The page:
Dunnville Hort Update submitted by Debbie Thomas Pres. DHS
Dunnville Horticultural Society volunteers were out in droves during May. The town bedsneeded weeding along with soil and mulch amendments and each year more perennials are added relocated some divided, even potted and sold at our annual plant sale. DHS is grateful to its members and the community for supporting their plant sale with donations of plants or garden items and coming out to make purchases. Hardy DHS volunteers set up in the rain and remained to help raise $1768. with the proceeds allocated to the Thompson Creek Project. Our May program had 75 attendees all arriving early for our tailgate plant sale, as we sold all left over perennials for a $1 pot any size. Our guest speaker Carla Carlson from Niagara Nature Tours enlightened everyone with her talk on weeds.”good verse bad” most surprising to everyone was that many types of common weeds, that we just pull from our gardens can actually be eaten. 10 lucky members went home with a free rose bush as we held our annual rose draw. Our town wide planting day May 26th started at 7am with the pickup of annuals, all donated from Konkle Greenhouses. Followed by the arrival of volunteers at 8am with trowels in hand. Planting was complete in record time, celebrated with a parking lot tailgate coffee and muffin party for all volunteers. Behind the scenes DHS volunteers have been adding nautical enhancements to various beds with the telephone poles donated from Hines Electric and marine rope from Vic Powell Welding Ltd. The anchor bed in Wingfield Park also got a subtle makeover with new garden cloth to keep weeds at bay and the addition of 2 tonnes of potato rock, all thanks to Ed Zylstra of Dunnville Silo Ltd. A new plaque is yet to be added with historic information on its origin. Plans are also underway for enhancements to the area beneath the new BIA sign. Our June program with guest speaker Lester Fretz a returning favorite spoke on “Introduction to Trellis Gardening” Guests learned that not just flowers can climb, many vegetables do quite well. If you have limited gardening space vertical is the way to go, and keeps you off your knees when harvesting. Lively banter among the 77 in attendance, providing all kinds of ideas and sources to get or make vertical structures. There will be no DHS programs during July and August. However DHS volunteers will continue to weed the 24 town beds and planters ensuring Dunnville looks its best. Regular programs commence Sep 20th. DHS has been invited to take part in the No 6 RCAF annual open house July 7th, members will be on hand to provide information on the Thompson Creek Project.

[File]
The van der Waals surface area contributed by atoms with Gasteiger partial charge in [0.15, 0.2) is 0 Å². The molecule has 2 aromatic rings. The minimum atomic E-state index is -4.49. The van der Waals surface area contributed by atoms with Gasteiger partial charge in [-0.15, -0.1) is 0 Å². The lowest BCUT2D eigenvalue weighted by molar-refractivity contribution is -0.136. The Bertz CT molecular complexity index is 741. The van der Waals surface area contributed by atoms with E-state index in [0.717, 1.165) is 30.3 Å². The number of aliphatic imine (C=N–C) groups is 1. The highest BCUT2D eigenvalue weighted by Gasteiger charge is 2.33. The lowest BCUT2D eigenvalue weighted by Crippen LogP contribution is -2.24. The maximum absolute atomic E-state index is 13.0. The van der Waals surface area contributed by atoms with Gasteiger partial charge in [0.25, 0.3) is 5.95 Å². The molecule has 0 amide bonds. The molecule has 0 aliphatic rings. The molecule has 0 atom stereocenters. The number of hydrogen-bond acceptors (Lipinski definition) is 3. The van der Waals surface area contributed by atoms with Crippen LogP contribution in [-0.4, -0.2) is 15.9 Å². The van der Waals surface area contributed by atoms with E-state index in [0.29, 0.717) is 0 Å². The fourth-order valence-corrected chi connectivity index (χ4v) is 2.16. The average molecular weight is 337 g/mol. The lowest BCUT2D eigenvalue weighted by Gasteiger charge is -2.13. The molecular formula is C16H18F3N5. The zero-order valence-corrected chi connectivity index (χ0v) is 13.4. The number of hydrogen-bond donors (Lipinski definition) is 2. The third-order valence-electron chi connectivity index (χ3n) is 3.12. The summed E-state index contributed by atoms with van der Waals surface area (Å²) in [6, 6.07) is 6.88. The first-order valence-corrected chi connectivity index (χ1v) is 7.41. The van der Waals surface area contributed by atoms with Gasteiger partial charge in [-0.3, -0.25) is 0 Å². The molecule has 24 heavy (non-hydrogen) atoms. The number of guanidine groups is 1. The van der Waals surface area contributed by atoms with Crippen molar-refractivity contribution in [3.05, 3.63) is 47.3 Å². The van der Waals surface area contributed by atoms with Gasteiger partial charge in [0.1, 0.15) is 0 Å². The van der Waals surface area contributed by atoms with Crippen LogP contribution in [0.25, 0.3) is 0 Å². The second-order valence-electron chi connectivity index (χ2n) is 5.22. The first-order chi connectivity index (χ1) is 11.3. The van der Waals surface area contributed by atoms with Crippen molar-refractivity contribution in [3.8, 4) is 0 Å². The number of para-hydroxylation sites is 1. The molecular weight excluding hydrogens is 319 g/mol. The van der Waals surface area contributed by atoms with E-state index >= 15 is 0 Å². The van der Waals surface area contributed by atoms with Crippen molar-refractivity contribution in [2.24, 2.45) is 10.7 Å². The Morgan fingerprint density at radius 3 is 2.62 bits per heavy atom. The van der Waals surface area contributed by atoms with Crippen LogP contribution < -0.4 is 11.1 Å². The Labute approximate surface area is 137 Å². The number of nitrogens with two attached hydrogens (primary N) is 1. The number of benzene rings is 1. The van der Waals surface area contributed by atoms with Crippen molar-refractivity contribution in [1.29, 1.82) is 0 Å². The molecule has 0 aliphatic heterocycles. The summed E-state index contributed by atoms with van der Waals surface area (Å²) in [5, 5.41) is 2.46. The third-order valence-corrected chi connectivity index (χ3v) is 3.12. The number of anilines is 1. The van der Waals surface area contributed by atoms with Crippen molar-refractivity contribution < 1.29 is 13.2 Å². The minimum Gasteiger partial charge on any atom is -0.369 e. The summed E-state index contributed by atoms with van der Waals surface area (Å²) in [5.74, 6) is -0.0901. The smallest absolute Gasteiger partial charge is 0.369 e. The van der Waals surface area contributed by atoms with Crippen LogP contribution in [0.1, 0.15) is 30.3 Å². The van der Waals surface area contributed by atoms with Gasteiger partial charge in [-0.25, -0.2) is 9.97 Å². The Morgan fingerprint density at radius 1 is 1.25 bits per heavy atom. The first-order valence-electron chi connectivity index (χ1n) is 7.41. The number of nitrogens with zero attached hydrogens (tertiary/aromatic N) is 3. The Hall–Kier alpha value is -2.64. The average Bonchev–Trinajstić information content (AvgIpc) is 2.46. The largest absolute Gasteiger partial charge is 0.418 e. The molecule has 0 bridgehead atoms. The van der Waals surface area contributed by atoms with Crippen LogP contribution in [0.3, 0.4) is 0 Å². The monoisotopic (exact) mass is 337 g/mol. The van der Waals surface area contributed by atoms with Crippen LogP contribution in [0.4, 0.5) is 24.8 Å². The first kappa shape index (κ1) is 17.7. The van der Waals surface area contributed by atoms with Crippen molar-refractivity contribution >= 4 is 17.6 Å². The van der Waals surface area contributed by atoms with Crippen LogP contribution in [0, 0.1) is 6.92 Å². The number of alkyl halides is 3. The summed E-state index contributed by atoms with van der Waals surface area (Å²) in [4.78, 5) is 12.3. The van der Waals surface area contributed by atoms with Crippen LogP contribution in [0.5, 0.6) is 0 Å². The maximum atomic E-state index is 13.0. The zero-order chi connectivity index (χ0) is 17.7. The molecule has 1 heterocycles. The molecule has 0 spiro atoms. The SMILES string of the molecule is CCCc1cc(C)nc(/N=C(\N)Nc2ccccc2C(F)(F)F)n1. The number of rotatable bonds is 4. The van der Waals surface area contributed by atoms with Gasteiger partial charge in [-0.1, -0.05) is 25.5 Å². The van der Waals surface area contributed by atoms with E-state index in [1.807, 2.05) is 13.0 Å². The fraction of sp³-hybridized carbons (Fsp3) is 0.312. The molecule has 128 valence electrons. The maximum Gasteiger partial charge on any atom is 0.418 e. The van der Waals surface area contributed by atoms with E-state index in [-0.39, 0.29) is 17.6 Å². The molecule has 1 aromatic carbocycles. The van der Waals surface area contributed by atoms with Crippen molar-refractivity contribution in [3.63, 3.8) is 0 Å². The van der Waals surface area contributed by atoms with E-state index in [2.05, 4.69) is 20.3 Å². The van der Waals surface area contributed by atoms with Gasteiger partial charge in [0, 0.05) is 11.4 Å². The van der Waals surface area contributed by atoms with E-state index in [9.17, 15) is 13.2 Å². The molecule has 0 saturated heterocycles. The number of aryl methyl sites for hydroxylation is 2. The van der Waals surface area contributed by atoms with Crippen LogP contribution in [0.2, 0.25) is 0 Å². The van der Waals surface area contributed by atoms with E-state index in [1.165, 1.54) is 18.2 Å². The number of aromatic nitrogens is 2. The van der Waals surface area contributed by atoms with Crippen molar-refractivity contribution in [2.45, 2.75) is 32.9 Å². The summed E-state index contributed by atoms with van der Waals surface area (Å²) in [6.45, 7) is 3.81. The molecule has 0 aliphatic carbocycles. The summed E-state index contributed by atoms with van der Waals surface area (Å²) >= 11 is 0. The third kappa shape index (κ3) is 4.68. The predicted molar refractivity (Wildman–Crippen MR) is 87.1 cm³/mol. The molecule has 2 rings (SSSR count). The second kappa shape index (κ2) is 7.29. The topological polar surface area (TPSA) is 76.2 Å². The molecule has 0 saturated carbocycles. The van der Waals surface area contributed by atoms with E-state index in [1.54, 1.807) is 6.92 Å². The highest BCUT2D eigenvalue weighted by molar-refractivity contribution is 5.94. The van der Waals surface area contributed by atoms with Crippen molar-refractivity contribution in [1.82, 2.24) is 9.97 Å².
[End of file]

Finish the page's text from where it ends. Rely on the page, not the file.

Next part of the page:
info www.dunnvillehortandgardenclub.org or Debbie Thomas DHS Pres. 905 774 3064